As we near the 21st June, the proposed date in which restrictions will be lifted, it seems like things are getting back to normality. One thing is clear, even after Covid, things have changed: people are adopting new behaviours, working culture has shifted and we’ve found new ways to go about our daily lives. In particular, the pandemic has affected eCommerce trends due to lockdown, convenience, safety concerns and more. 

Online shopping’s popularity was dramatically increasing before Covid and lockdown only accelerated the move towards it. For most consumers, even those who would previously only shop in-store, it became the only viable option to buy groceries and essentials. To match the new demand, retailers and brands have had to increase their online presence and capability.

But will eCommerce still be the shopping method of choice even after Covid? In the past few weeks since hospitality and in-store retail opened up, huge crowds have been flocking to high streets and city centres. There’s been some discussion around ‘Revenge Shopping’ – the concept that because consumers feel like they have missed out on so much shopping, they plan to make up for lost time spending. With so many months cooped up indoors, it makes sense that people would want to enjoy in-person experiences more. Although there is a clear movement towards online, in-store retail arguably still has a very relevant place for the country right now.

We asked our network of Shepherds about their online shopping habits during the last lockdown compared to now when restrictions are easing. 764 diverse people all across the country completed our survey, giving an insight into how popular eCommerce will be when compared to brick-and-mortar retail in the post-Covid world.

Before Covid, only 5% of people said they did all of their shopping online. During lockdown, this rose to 14%. Despite the rise in eCommerce, only 5% said they do all of their shopping online now. While restrictions increased the popularity of online shopping, it was temporary, revealing that people are still looking for a mix of in-store and online retail. However it seems that Covid has made people more willing to do at least some shopping online, with 12% doing no online shopping before lockdown dropping to just 10% now.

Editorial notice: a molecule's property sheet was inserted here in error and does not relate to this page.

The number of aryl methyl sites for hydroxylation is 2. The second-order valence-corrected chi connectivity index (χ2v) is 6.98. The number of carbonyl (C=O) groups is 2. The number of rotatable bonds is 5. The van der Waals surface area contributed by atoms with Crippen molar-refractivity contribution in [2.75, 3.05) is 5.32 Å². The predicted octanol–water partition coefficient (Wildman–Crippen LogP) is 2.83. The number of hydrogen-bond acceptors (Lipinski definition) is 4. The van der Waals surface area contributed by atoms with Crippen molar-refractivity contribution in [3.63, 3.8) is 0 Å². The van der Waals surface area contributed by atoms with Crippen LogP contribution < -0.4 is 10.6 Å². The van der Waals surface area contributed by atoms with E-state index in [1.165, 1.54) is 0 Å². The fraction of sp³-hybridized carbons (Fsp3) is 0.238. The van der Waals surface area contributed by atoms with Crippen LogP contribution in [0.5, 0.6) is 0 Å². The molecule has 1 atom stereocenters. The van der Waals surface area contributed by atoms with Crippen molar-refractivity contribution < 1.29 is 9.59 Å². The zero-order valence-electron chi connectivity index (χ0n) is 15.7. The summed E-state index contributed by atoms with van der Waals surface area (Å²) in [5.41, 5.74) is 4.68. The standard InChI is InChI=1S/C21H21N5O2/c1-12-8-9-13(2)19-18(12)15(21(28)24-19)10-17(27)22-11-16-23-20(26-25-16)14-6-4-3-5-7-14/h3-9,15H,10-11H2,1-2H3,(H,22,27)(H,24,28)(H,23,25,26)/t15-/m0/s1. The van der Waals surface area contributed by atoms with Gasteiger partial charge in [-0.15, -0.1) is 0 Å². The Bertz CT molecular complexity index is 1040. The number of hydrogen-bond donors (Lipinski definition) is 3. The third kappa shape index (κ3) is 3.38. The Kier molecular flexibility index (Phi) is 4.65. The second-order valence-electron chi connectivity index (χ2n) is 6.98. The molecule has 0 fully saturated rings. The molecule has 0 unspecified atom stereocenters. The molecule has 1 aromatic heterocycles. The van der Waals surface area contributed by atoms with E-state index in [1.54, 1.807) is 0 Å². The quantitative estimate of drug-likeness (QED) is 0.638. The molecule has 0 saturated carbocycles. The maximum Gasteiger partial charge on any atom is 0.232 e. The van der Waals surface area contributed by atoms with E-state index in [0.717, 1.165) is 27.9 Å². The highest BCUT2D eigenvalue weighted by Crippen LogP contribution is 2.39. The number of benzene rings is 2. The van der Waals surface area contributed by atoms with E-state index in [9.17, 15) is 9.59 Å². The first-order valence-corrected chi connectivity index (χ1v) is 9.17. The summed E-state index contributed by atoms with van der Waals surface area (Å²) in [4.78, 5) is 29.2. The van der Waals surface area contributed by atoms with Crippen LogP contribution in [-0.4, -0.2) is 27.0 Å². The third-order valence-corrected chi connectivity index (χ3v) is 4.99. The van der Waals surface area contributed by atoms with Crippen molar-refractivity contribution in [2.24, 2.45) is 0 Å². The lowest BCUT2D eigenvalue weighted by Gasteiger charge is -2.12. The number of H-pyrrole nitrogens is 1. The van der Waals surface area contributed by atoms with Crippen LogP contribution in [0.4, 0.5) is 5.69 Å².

Before Covid, 25% of people said they did most of their shopping online, which increased a lot during lockdown to 44%. Less people (37%) do most of their shopping online now, although this has risen since Covid.

Perhaps not surprisingly, most people choose to shop online because of its convenience. The second most popular reason is that it’s easier than shopping in person. Despite Covid, only 8% of respondents shop online because it’s safer than visiting shops in person.

We found that most people spend the same amount when shopping online and in-store. However, a large number of respondents said they spend less online. This could be due to discounts and the fact that it’s easier for shoppers to quickly browse around for a good deal.

Building on from our findings about spending – getting a good deal is the most important factor amongst consumers. We also found that a quick and easy experience is also a key factor in online shopping.

Clothes and tech products are the most popular products with online shoppers. Reflecting the Covid landscape, buying groceries online is also now very popular.

Perhaps surprisingly, most of our respondents said they prefer the experience of shopping in-store compared to online. Although online shopping is undeniably growing in popularity, this shows that brick-and-mortar retail is definitely not on it’s way out. In the wake of Covid and the fact that consumers have been unable to shop in person has likely made them more willing to get out and enjoy the in-person shopping experience more. While online shopping is great for convenience, consumers are still showing that in-store has a very relevant place in the current climate. Ultimately, a mix of online and in-store seems to be preferred.

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All data was collected from our network of Shepherds – local people who use our app to collect data on locations all across the country. Click below to book a free Shepper check to see how we can collect data for your business.

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